Fishing with John
John was the closest thing I ever had to a
brother. He was my sister’s first husband,
and came into my life when I was 14.
I learned many things from John. He opened my mind to music, girls,
manhood. A boy in his early teens benefits greatly from a kind older
one with the time and patience to take his younger sibling fishing.
Southend-on-sea was the nearest coastal town to our London home. It was
30-40 minutes by car, depending on the traffic. We set out really early.
It felt like the
middle of the night, and dawn was just breaking as we’d arrive in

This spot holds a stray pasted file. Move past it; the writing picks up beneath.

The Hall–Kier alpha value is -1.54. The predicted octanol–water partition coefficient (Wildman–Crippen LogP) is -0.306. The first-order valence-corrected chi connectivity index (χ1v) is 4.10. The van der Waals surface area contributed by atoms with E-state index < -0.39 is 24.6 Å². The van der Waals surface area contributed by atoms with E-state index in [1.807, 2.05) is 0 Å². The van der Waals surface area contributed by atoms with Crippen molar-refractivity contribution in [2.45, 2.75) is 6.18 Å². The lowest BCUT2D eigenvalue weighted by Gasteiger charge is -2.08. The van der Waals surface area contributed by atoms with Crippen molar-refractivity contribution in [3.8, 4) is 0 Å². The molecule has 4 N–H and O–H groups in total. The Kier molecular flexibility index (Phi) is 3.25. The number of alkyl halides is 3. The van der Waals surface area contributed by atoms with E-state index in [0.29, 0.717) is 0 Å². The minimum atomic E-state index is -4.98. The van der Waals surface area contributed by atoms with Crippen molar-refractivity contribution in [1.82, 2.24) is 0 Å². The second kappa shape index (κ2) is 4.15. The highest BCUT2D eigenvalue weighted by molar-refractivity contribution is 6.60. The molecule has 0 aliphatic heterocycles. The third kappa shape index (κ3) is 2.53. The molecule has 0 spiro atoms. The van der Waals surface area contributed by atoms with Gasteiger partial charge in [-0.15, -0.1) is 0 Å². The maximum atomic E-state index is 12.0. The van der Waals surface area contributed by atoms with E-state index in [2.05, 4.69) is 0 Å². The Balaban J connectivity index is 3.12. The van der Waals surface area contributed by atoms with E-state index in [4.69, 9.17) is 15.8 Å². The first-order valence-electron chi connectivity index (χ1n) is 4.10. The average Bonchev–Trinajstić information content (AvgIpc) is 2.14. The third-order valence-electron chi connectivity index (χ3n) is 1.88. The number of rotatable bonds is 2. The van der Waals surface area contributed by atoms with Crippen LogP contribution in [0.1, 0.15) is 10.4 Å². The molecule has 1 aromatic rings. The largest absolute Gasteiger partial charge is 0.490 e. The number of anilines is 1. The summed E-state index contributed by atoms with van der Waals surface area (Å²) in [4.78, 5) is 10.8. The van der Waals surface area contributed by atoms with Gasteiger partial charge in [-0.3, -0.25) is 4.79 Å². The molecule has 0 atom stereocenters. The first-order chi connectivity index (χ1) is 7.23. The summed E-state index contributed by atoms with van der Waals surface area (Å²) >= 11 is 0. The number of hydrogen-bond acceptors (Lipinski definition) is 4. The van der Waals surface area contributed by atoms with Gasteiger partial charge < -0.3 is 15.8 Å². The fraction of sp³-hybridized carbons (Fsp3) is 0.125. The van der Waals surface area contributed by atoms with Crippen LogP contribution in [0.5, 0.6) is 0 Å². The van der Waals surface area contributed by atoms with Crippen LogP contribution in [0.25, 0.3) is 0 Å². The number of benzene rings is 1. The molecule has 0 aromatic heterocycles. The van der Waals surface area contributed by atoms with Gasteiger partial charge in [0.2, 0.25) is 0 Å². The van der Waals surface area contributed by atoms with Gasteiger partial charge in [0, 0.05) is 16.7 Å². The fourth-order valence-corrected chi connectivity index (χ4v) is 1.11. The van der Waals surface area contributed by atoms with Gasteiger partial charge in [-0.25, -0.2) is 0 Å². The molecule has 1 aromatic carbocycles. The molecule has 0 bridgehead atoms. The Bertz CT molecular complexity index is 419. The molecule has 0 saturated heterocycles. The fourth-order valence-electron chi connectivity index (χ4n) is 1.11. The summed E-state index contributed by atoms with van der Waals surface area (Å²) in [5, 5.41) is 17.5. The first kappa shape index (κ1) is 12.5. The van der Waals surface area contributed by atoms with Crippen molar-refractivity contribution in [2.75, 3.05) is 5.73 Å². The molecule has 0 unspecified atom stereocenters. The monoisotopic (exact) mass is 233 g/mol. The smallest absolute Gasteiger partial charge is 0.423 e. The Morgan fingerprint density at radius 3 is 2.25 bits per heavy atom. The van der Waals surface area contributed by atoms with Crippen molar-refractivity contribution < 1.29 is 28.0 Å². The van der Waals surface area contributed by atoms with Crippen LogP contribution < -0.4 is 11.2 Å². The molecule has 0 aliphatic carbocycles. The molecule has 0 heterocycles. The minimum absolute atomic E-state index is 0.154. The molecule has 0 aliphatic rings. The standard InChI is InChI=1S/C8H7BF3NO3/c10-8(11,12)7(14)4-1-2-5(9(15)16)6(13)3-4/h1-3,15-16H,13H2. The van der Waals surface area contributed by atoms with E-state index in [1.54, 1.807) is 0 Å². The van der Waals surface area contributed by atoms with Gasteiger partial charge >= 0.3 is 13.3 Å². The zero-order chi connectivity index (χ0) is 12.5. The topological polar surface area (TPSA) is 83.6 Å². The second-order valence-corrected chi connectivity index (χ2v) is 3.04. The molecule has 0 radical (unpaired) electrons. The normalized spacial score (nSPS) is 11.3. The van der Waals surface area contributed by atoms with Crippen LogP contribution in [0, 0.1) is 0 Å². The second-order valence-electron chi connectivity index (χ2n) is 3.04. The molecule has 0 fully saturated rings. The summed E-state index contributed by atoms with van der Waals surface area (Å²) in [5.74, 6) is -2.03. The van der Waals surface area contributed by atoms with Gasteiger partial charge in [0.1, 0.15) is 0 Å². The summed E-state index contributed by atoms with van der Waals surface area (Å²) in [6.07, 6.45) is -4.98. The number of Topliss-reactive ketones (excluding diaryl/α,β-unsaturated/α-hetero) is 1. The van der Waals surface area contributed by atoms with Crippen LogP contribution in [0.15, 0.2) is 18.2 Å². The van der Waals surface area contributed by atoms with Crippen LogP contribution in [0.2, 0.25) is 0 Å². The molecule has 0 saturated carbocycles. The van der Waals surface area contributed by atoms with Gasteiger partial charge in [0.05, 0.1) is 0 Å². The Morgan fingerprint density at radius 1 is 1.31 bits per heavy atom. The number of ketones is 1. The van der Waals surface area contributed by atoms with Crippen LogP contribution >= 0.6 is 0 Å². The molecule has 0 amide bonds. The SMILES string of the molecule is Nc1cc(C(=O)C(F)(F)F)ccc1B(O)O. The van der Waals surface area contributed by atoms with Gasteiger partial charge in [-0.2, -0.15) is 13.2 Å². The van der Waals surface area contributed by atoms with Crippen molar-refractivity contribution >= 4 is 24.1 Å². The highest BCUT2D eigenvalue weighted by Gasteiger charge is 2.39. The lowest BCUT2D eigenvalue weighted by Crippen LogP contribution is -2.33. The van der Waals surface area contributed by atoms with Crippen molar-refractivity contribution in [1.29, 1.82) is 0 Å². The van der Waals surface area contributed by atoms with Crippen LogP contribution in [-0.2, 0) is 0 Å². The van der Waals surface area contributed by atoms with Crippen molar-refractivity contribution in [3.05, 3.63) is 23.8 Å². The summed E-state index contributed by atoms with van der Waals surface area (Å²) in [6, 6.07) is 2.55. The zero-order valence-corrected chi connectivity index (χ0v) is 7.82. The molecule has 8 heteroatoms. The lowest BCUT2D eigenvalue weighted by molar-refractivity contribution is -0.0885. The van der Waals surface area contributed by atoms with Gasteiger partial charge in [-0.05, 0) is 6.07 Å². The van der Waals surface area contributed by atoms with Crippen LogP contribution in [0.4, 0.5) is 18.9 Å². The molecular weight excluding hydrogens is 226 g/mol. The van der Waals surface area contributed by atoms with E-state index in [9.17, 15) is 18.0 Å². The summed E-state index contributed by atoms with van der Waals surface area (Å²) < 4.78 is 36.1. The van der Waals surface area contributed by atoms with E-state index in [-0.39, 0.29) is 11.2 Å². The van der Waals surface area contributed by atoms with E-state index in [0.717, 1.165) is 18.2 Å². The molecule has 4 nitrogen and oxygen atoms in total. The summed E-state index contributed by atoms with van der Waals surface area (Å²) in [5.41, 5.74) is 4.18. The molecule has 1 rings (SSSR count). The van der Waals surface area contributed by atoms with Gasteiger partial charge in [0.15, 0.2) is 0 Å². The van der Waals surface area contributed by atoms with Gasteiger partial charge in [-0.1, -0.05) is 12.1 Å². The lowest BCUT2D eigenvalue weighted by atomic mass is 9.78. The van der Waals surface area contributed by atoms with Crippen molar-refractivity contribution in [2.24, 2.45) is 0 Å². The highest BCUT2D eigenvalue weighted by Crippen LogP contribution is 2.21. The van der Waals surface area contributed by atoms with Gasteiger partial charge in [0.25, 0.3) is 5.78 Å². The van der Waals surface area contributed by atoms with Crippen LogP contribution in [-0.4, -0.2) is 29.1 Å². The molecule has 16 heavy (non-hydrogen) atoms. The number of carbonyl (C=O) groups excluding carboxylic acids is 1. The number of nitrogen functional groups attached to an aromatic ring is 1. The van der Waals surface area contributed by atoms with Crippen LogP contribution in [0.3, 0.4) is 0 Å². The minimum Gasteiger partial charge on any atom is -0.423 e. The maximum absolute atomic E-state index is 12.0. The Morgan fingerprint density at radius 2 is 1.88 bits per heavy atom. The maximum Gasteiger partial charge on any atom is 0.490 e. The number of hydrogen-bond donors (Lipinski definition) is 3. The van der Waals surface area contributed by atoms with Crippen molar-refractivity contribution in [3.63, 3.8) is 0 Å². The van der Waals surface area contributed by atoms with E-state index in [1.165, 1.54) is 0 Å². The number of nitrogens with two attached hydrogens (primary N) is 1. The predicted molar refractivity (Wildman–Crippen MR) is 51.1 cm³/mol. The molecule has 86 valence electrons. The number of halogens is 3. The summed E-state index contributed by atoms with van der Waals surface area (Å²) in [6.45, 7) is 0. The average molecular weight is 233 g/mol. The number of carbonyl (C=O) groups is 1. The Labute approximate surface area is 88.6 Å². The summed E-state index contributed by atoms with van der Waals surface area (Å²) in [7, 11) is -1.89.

Southend just in time
to see it wake up.
I think I preferred digging for worms than actually fishing. Before we
sat on the pier with
our rods, we’d walk along the beach and dig up rag worms and lug worms
in the sand. It
was easy to spot them because there was a small hole and a worm-shaped
cast make of
sand. All you had to do was dig somewhere in the middle of the two to
find the worm. It
wasn’t long before we had a full bucket.
We spoke about sport and my school and his job and our family, but
mostly about girls. I
could talk to John in a way that I couldn’t talk to my dad, and he knew
a lot about life.
He helped me to grow up and I looked up to him. Thanks, John.
I never really grew very fond of fishing, though.
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